Sheila Watt-Cloutier, the Inuit activist who credited with launching the first international legal challenge against climate change and dedicated her life to advocating for the ecological interests of Northern peoples , returned to Sackville yesterday to launch her memoir, The Right to Be Cold. The majority of the writing for the book was done while Watt-Cloutier was a visiting scholar at Mount Allison University in 2011.

We asked her what she’s been up to since retiring from her career in international politics, and what hope she has for the future of carbon emissions regulation. Watt-Cloutier says that the Council of Parties of the United Nations has been slow to create binding legislation, and may even be an “obsolete” vehicle for change. She says micro-scale, regional and national interventions to slow the pace of climate change are a source of hope.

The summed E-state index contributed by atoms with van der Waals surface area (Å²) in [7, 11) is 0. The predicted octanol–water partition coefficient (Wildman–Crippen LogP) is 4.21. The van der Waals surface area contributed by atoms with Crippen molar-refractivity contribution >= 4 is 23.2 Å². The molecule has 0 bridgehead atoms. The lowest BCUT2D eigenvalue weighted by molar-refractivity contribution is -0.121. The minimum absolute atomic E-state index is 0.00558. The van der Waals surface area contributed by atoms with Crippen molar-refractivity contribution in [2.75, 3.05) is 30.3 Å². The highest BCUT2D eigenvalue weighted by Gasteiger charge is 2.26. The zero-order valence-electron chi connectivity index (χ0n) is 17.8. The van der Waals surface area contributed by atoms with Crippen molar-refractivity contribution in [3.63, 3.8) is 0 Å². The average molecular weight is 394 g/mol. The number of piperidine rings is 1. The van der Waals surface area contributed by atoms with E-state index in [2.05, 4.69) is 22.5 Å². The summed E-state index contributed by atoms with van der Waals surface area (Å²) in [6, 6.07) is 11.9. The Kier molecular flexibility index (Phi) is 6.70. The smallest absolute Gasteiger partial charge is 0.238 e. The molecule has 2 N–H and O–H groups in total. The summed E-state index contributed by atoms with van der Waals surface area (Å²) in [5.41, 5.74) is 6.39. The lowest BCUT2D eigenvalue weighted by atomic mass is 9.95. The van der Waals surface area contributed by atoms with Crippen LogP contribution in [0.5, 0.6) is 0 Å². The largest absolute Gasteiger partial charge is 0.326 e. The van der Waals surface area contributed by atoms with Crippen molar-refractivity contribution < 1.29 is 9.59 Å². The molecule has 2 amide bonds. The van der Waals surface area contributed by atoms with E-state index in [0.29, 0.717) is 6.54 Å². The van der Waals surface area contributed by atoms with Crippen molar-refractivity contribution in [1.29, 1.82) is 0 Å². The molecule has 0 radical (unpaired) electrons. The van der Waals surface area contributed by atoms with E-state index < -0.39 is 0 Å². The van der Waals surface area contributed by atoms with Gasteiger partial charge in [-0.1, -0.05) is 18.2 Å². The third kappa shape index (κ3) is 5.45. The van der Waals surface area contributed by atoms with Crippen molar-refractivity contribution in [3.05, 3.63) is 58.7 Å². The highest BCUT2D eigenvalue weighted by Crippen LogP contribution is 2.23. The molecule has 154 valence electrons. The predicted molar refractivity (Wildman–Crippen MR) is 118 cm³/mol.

Watt-Cloutier commented on the student-led campaign at Mount Allison University to divest the school’s endowment from fossil fuels. She says that it is important for people to take principled stands, even if they may not see immediate results.

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